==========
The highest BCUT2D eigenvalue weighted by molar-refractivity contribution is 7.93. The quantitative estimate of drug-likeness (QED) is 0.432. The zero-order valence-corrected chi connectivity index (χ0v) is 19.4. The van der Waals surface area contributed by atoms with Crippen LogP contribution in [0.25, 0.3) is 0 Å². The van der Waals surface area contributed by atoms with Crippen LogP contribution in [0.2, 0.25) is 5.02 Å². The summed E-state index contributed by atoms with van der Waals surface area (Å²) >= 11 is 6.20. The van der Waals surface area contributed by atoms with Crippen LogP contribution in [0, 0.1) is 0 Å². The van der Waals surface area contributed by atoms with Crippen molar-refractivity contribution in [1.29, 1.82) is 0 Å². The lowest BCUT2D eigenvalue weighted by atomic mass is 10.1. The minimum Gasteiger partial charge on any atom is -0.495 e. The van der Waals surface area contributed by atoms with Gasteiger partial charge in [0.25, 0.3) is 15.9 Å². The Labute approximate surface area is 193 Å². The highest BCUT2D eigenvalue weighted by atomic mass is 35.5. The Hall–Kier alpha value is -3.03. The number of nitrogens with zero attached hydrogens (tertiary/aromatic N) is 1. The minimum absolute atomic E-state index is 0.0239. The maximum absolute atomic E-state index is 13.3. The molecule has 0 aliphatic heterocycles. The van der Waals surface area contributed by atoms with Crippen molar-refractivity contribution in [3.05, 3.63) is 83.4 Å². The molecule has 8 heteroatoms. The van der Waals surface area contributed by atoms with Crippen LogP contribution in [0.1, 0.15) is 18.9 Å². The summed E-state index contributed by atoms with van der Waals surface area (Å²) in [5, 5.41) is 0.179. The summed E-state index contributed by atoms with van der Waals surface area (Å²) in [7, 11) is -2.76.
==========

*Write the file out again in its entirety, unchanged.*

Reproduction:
The highest BCUT2D eigenvalue weighted by molar-refractivity contribution is 7.93. The quantitative estimate of drug-likeness (QED) is 0.432. The zero-order valence-corrected chi connectivity index (χ0v) is 19.4. The van der Waals surface area contributed by atoms with Crippen LogP contribution in [0.25, 0.3) is 0 Å². The van der Waals surface area contributed by atoms with Crippen LogP contribution in [0.2, 0.25) is 5.02 Å². The summed E-state index contributed by atoms with van der Waals surface area (Å²) >= 11 is 6.20. The van der Waals surface area contributed by atoms with Crippen LogP contribution in [0, 0.1) is 0 Å². The van der Waals surface area contributed by atoms with Crippen molar-refractivity contribution in [1.29, 1.82) is 0 Å². The lowest BCUT2D eigenvalue weighted by atomic mass is 10.1. The minimum Gasteiger partial charge on any atom is -0.495 e. The van der Waals surface area contributed by atoms with Gasteiger partial charge in [0.25, 0.3) is 15.9 Å². The Labute approximate surface area is 193 Å². The highest BCUT2D eigenvalue weighted by atomic mass is 35.5. The Hall–Kier alpha value is -3.03. The number of nitrogens with zero attached hydrogens (tertiary/aromatic N) is 1. The minimum absolute atomic E-state index is 0.0239. The maximum absolute atomic E-state index is 13.3. The molecule has 0 aliphatic heterocycles. The van der Waals surface area contributed by atoms with Crippen molar-refractivity contribution in [3.05, 3.63) is 83.4 Å². The molecule has 8 heteroatoms. The van der Waals surface area contributed by atoms with Crippen LogP contribution in [0.1, 0.15) is 18.9 Å². The summed E-state index contributed by atoms with van der Waals surface area (Å²) in [5, 5.41) is 0.179. The summed E-state index contributed by atoms with van der Waals surface area (Å²) in [7, 11) is -2.76.